I encouraged my publisher to make the Windrusher trilogy available as an ebook. The books are currently only on Amazon.com, but he assures me that they will soon be available for other platforms. And I’m not sure how the Kindle sales are going as I don’t have access to those figures. However, anyone ignoring the e-revolution runs the risk of being left behind. Two years ago, I would never have guessed how quickly ePublishing would grow. Today, Amazon.com sells far more ebook downloads than traditional hard cover and paperback books. And we’ve already seen some major success stories by independently published authors like Amanda Hocking, who has sold several hundred thousand ebooks. J. A. Konrath was an early proselytizer for ebooks, shifting away from traditional publishing (he’d been with Hyperion Books for a number of years) to put all his work on Amazon. And we just heard that Barry Eisler supposedly turned down a $500,000 advance for his next John Rain thriller to ePublish it himself.
The fact that it is now possible for anyone to publish anything they want, both electronically and via print on demand outlets, makes me wonder if new writers are going to be willing to put in all the blood, sweat and tears it takes to learn to write a really, really good book before publishing it themselves. You’ve been watching and reporting on the e-book business for several years now. What are your thoughts? Is there value in going through the submission/rejection process before going self-published?
I still believe that it’s important to make your bones, as they like to say in crime novels, by writing as much as you can and following the traditional route of trying to get an agent and a publisher. Konrath will tell you that he was rejected 500 times and wrote eight novels before he found his first agent, and was eventually published. Independently publishing an ebook is very attractive when we hear of the successes, and fact that Amazon is paying 70% royalties. The problem arises when writers publish poor quality work. Let’s face it, bad writing is not going to look any better just because it’s an ebook and you price it at 99 cents. Sure, some people will be attracted by the low price, but even bargain hunters will feel they’ve been taken in if the writing doesn’t live up to the hype. Poor customer reviews will kill your sales, so it makes good sense to wait until you have the best book possible. And this usually means learning the craft.
Matanzas Bay has been a long and winding journey for me. I had a “what if” idea while writing the second in my Windrusher trilogy, Windrusher and the Cave of Tho-hoth. In that book, my protagonist, the cat the family calls Tony, is stolen from his back yard in Crystal River, Florida. Several days later, he finds himself in a room in a rather grand home on a bluff in La Jolla, California. With him are three other cats that have also been stolen. That book was a bit of a mystery, as the reader had to figure out why this crazy guy was stealing these cats. Anyway, the family hires a private detective to track him down, which he eventually does. That character was Quint Mitchell. In developing his resume, I gave him an interest in archaeology. Although it didn’t come into play in the Windrusher book, as I was writing it I had this image of Quint working at an archaeological dig and unearthing a body. The picture stuck with me and I made a few notes for future reference. When I completed Cave of Tho-hoth, I dug out the notes and began plotting what eventually grew into Matanzas Bay. The story took a lot of unexpected twists and turns from my initial outline, with perhaps 15 or 20 rewrites along the way. I entered the manuscript in the First Coast Writers Conference novel contest in 2007, and surprised myself by winning. That was awesome. Even better, the finals judge, author David Poyer (Ghosting and The Towers) gave me a 7-page critique which proved invaluable. So once again I went into rewrite mode. After that exercise I began querying agents and publishers. While there were some nibbles, nothing much happened. Then in 2009, the still unpublished manuscript took the top prize in the mystery category of FWA’s Royal Palm Literary Awards competition, before going on to be selected as the Book of the Year by accumulating the highest scores from the judges. This win finally landed me an agent, but the timing was terrible with the publishing industry in turmoil. Several months ago, I decide to take the plunge and become an independent publisher. The book is available as an ebook for Kindle and the Nook. Soon to be followed by a trade paperback, which should be available to be ordered by most bookstores.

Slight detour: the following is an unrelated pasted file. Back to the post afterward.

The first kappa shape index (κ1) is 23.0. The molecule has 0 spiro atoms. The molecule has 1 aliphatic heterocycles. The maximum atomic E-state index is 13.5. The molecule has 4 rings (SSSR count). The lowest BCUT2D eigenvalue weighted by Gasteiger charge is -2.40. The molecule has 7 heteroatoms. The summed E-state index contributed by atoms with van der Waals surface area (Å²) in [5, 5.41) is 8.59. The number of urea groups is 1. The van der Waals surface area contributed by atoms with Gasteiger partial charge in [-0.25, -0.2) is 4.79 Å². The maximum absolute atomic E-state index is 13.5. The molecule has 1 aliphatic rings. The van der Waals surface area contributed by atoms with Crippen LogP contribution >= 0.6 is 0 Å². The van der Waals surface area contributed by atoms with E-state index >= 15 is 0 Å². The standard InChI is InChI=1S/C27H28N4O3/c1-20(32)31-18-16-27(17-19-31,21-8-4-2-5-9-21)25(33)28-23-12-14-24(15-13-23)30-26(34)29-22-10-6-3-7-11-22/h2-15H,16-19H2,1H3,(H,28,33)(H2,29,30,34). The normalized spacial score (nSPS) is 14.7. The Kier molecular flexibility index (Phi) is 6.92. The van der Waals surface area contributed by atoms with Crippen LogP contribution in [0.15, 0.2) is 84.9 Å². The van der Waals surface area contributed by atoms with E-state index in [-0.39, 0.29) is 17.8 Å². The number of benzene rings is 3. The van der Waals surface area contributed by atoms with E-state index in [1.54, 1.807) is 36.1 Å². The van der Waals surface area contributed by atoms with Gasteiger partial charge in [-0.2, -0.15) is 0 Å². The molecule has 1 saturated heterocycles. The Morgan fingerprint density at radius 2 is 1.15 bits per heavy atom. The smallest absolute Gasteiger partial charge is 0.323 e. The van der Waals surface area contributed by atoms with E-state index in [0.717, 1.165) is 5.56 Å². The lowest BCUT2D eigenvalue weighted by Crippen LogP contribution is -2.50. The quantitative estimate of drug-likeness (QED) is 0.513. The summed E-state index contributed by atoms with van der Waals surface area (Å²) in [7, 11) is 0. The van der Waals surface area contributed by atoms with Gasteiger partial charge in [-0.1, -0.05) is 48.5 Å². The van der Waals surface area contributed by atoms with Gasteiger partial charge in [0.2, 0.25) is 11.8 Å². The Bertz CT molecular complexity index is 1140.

Here’s the product description for Matanzas Bay: When PI Quint Mitchell volunteered to help with an archaeological survey in St. Augustine, he didn’t count on digging up a murder victim. In the nation’s oldest city, Mitchell discovers links to ancient sins, comes face to face with his own past, and unleashes powerful forces that will do anything to keep their secrets—even if it means taking his life.
As he learns, St. Augustine was birthed in blood—Matanzas means “place of slaughter” in Spanish—and violence is never far from the surface.
BTW, I decided to use the pen name Parker Francis to separate these hard-edged mysteries from the Windrusher books, which have a large YA audience.
Nancy, thanks so much for allowing me to be a guest on your Faith, Hope and Grace Blog. It’s been a pleasure.
For us, too, Vic! I wish you every success with Matanzas Bay and look forward to you joining us again in the future.